LM: Do you find the vast expanse of Los Angeles helps in its diversity of transportation stories?
SS: Yes. I love how LA has so many different types of areas and ethnic pockets as well. LA is half the size of Massachusetts, it has mountains, deserts and beaches. I wish it had more bathrooms.
LM: Where do you see BUSted a year from now?
SS: At our home terminal in Echo Park, Stories Books & Café! Also, hopefully, we will be producing Spanish language shows. I would like to bring the show to a point where we can produce weekly shows and cove the entire county more completely.
LM: Have you ever thought of taking BUSted to The Edinburgh Fringe Festival?
LM: Could you ever envision a television show or movie based on the BUSted stories?
SS: Absolutely. Huell Howser is one of my heroes. I think that it could be a way to show different parts of the city, the state and the country. I think that would be really neat. You don’ have to fly to the opposite side of the word to find adventure and interesting people. Hit a random US city, and ride the bus for a few days. Yesterday, I rode around on busses and trains with a news crew for an upcoming news feature on the show. During the rides, I spoke with a Rose Bowl security guard who wants the world to know that Kobe Bryant swipes VIP seats for concerts, a man who was a walking audio book for Hollywood Babylon Volume One and a man who got shot 14 times in his leg! I have had people propose a few movie ideas to me based on my stories. At some point, I will likely write a script, but that is a very different style of writing for me.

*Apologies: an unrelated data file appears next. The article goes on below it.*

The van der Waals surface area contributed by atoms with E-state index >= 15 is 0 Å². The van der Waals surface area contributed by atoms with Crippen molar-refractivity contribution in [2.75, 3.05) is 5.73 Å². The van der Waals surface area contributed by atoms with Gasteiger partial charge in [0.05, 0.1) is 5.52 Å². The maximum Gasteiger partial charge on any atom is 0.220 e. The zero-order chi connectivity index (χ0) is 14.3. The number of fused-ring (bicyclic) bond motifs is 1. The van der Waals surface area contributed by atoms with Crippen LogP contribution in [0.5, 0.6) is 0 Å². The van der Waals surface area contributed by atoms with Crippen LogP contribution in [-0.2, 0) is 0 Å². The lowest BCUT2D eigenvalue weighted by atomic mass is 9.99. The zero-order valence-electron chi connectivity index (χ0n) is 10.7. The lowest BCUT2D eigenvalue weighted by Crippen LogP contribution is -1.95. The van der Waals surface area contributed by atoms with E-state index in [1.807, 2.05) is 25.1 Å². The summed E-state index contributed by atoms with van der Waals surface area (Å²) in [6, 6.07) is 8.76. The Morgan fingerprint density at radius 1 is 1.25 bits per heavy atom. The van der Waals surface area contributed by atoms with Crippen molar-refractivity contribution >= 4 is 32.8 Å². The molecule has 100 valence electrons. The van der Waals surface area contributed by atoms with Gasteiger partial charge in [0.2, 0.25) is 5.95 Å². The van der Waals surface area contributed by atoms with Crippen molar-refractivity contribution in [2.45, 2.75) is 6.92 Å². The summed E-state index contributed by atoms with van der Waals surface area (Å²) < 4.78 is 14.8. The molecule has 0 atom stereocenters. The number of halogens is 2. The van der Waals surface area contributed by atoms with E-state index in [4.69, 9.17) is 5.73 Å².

And, just at that propitious moment, a police helicopter shown its light on us Hollywood sign perchers. Guess it’s time to move on; grab the bus…
Scott Schultz was born in Boston, MA. I grew up in Marblehead, MA. He moved to CA when he was 18 via Greyhound Bus. He moved to Los Angeles to pursue standup comedy in the 1990’s. Scott has worked as a sports editor and in advertising. He began storytelling in Boston in 2012. In 2013, Scott Schultz won the Massmouth grandslam (The Big Mouthoff) and shortly thereafter moved to Los Angeles. He began BUSted five years ago. Scott is a huge fan of the Boston Celtics, and he has two feral yard cats named Gordon Hayward and Kyrie Irving.
For Larf Magazine, this is Steven Alan Green.